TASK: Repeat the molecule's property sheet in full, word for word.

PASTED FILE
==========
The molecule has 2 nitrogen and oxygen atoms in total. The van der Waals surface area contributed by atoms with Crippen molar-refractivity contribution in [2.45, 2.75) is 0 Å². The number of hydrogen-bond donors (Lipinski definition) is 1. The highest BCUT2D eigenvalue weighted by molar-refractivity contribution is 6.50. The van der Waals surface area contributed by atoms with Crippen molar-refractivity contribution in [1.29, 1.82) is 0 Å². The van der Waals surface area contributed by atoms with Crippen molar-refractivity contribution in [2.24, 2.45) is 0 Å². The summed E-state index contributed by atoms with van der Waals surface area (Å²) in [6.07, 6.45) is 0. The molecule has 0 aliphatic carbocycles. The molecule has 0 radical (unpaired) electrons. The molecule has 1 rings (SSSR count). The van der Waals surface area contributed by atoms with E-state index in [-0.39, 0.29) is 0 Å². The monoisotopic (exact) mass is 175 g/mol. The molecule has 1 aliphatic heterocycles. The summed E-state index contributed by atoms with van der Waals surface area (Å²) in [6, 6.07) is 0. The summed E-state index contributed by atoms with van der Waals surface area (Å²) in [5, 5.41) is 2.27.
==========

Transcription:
The molecule has 2 nitrogen and oxygen atoms in total. The van der Waals surface area contributed by atoms with Crippen molar-refractivity contribution in [2.45, 2.75) is 0 Å². The number of hydrogen-bond donors (Lipinski definition) is 1. The highest BCUT2D eigenvalue weighted by molar-refractivity contribution is 6.50. The van der Waals surface area contributed by atoms with Crippen molar-refractivity contribution in [1.29, 1.82) is 0 Å². The van der Waals surface area contributed by atoms with Crippen molar-refractivity contribution in [2.24, 2.45) is 0 Å². The summed E-state index contributed by atoms with van der Waals surface area (Å²) in [6.07, 6.45) is 0. The molecule has 0 aliphatic carbocycles. The molecule has 0 radical (unpaired) electrons. The molecule has 1 rings (SSSR count). The van der Waals surface area contributed by atoms with E-state index in [-0.39, 0.29) is 0 Å². The monoisotopic (exact) mass is 175 g/mol. The molecule has 1 aliphatic heterocycles. The summed E-state index contributed by atoms with van der Waals surface area (Å²) in [6, 6.07) is 0. The summed E-state index contributed by atoms with van der Waals surface area (Å²) in [5, 5.41) is 2.27.